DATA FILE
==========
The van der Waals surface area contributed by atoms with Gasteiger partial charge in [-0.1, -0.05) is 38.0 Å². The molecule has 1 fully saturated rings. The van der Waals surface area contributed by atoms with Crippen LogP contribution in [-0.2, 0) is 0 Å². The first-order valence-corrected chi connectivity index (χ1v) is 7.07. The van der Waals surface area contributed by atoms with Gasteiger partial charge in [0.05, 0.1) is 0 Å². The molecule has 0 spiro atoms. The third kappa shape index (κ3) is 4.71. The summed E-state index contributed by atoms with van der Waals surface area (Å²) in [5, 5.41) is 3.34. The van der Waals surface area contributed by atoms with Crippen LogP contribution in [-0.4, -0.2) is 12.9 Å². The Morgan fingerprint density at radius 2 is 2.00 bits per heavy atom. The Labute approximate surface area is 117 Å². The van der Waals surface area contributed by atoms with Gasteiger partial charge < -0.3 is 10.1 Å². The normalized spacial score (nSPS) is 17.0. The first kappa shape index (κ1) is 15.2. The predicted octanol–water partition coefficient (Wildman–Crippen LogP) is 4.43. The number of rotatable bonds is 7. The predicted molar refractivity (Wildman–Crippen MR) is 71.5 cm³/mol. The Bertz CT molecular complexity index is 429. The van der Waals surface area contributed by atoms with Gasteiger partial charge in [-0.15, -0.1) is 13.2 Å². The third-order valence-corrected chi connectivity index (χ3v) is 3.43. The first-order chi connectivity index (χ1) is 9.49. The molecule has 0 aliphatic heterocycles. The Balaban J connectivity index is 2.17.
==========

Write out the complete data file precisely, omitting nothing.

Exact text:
The van der Waals surface area contributed by atoms with Gasteiger partial charge in [-0.1, -0.05) is 38.0 Å². The molecule has 1 fully saturated rings. The van der Waals surface area contributed by atoms with Crippen LogP contribution in [-0.2, 0) is 0 Å². The first-order valence-corrected chi connectivity index (χ1v) is 7.07. The van der Waals surface area contributed by atoms with Gasteiger partial charge in [0.05, 0.1) is 0 Å². The molecule has 0 spiro atoms. The third kappa shape index (κ3) is 4.71. The summed E-state index contributed by atoms with van der Waals surface area (Å²) in [5, 5.41) is 3.34. The van der Waals surface area contributed by atoms with Crippen LogP contribution in [-0.4, -0.2) is 12.9 Å². The Morgan fingerprint density at radius 2 is 2.00 bits per heavy atom. The Labute approximate surface area is 117 Å². The van der Waals surface area contributed by atoms with Gasteiger partial charge < -0.3 is 10.1 Å². The normalized spacial score (nSPS) is 17.0. The first kappa shape index (κ1) is 15.2. The predicted octanol–water partition coefficient (Wildman–Crippen LogP) is 4.43. The number of rotatable bonds is 7. The predicted molar refractivity (Wildman–Crippen MR) is 71.5 cm³/mol. The Bertz CT molecular complexity index is 429. The van der Waals surface area contributed by atoms with Gasteiger partial charge in [-0.15, -0.1) is 13.2 Å². The third-order valence-corrected chi connectivity index (χ3v) is 3.43. The first-order chi connectivity index (χ1) is 9.49. The molecule has 0 aliphatic heterocycles. The Balaban J connectivity index is 2.17.